Birmingham City Centre is step free. Accessible toilets are available in Paradise Forum by Chamberlain Square, and a single person accessible public toilet is located in Victoria Square, less than 100m from Chamberlain Square.
Various accessible toilets are available along the march route in the Pallisades, Bullring and Pavilions shopping centre, and in restaurants and pubs.

Continue reading


Filed under Events

Bedroom Tax Demonstration, In Memory Of Stephanie Bottrill – Sat 15th June

Birmingham Benefits Justice Campaign are holding a demonstration on Sat 15th June from 12noon in Chamberlain Square. This will remember Stephanie Bottrill from Solihull who committed suicide, blaming the government and the bedroom tax in the notes she left. This is being held with permission of the family.

Saturday 15th June

Chamberlain Square, B3 3DH

Continue reading


Filed under Events

Labour Get Extra Funding To Increase Council Tax Benefit

Back in January, when Labour announced how they were going to deal with the localisation of Council Tax Benefit (now called Council Tax Support) and the 10% cut in funding that came with it, they decided to impose 20% charges on all unemployed and some disabled people in the city, whilst neighbouring councils absorbed the cut into their budgets, possibly in expectation that 84% of people would be unable to pay the charge and that court action would be financially unviable. Strangely, having cut the amount of benefit being paid, the coalition offered some transitional funding worth £2.1m for one year to reduce the amount cut. At the time, the Labour council here turned this down due to the conditions attached to accepting the money.

Yesterday however it was announced that Labour have now decided to accept this money, reducing the charge from 20% to 8.5%. This is an excellent move by the council, even though the money is only for one year, it provides breathing space for claimants who are already struggling with food, rent and energy price rises, a real terms benefit cut and for many the bedroom tax as well.

Continue reading


Filed under Birmingham City Council

Protest The Council’s Decision To Make Crisis Grants Only Spendable At ASDA – Sunday 19th May

Kings Heath ASDA

Activists from the Slaney Street blog have called a demonstration at Kings Heath ASDA on Sunday 19th may against the council’s decision to pay crisis grants – the replacement for the Social Fund Crisis Loans scrapped by the ConDem coalition – a pre-paid card usable only at ASDA.

2pm Sunday 19th May
ASDA, Kings Heath High Street, B14.
Join the Facebook event
Kings Heath High Street is step free and accessible toilets are available at Kings Heath Library and various restaurants/pubs along the high street.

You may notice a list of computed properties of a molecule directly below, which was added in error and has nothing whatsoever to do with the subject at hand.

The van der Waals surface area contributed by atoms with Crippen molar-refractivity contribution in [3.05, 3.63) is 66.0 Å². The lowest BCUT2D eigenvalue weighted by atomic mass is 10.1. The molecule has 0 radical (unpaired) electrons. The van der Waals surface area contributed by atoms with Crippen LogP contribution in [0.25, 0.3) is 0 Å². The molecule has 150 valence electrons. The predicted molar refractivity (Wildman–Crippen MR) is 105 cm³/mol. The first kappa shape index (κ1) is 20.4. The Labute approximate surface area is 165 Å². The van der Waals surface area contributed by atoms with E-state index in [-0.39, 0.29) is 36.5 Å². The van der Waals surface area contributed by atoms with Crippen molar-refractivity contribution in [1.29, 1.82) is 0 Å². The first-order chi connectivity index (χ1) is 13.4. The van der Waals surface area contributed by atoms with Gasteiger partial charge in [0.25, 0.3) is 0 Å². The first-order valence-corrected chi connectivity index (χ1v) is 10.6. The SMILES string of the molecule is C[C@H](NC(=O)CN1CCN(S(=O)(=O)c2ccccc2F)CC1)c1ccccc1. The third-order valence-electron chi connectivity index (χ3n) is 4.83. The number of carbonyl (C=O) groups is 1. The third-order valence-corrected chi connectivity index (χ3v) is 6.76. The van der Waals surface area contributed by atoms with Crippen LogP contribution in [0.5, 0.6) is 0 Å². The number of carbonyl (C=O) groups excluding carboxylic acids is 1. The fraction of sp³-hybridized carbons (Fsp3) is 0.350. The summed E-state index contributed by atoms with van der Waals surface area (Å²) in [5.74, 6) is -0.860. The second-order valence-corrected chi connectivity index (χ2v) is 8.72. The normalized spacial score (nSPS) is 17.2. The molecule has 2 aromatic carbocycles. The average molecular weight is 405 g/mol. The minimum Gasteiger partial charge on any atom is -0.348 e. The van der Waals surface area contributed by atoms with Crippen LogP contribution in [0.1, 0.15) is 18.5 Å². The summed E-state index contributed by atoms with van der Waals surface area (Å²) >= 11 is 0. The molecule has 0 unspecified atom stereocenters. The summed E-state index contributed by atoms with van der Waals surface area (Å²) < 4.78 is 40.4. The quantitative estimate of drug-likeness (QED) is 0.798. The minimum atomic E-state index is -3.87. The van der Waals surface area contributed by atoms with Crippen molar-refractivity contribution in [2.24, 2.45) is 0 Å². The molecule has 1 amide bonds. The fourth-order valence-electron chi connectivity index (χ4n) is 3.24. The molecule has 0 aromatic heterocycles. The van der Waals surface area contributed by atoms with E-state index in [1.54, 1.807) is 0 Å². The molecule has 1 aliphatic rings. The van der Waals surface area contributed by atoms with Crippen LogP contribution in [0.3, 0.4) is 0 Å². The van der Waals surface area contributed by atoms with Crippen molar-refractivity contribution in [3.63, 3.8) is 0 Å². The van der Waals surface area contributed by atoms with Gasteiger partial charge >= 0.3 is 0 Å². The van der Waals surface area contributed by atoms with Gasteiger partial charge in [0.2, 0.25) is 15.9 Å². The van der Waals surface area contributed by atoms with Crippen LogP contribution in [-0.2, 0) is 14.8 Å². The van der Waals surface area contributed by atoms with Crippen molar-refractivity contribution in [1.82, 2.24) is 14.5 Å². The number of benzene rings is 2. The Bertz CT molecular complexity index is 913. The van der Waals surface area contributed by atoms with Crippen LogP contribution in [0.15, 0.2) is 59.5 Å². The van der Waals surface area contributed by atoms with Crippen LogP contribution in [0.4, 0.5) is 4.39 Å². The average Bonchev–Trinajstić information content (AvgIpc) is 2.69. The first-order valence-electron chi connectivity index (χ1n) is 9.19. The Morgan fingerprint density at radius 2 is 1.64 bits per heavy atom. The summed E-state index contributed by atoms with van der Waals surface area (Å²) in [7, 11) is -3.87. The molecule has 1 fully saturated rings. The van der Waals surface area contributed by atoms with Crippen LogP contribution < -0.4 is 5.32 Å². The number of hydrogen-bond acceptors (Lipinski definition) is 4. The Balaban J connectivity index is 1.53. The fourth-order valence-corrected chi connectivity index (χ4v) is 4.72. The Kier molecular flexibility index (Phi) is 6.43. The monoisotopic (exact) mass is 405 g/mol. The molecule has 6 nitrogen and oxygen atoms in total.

On April 1st as part of the welfare reform bill, the coalition government scrapped crisis loans – small short term loans that people receiving or waiting for benefits could get in an emergency (including being a victim of crime) to pay towards essentials such as food or heating (including boiler repairs) and many other items. Crisis loans were interest free and paid back out of future benefits. The scheme was more or less cost-neutral as everyone paid back the loans, but was scrapped and a smaller sum of money handed over to councils to use as they chose.

Many councils have adopted voucher schemes of one kind or another and some have used the money to fund foodbanks. In Birmingham, they decided to pay the money out as grants – an improvement on the old system – but that these will be in the form of pre-paid cards usuable only at ASDA, and therefore only on a limited range of items in a very few places. Scotland and Wales have both moved to a grant system which can be paid in money useable anywhere on essential items.

Johnny Void summed up the issue with paying vouchers:

This ignores the reality of poverty for millions in the UK today, whose chief concern is keeping pre-pay electricity and gas meters topped up enough to keep the lights and heating on. A bag of food bank pasta is of little use if you can’t boil water.

Birmingham City Council have decided to hand over £6.1m of our money to ASDA rather than allow claimants to spend it in local shops and the markets. In doing so they have made life harder for claimants who now cannot buy many of the essential items they used to be able to, and unless they happen to live close to one of the seven ASDAs in Birmingham, they face long walks of up to five miles to get anything at all – that is unless they cash their cards in below face value to the criminals waiting to take advantage of desperation. Following the outcry over the decision, the council have said they will be bringing other supermarkets into the scheme – still denying claimants the ability to spend the money on essential items like heating and transport that are not avialable at supermarkets, and from seeking out the best deals at other shops.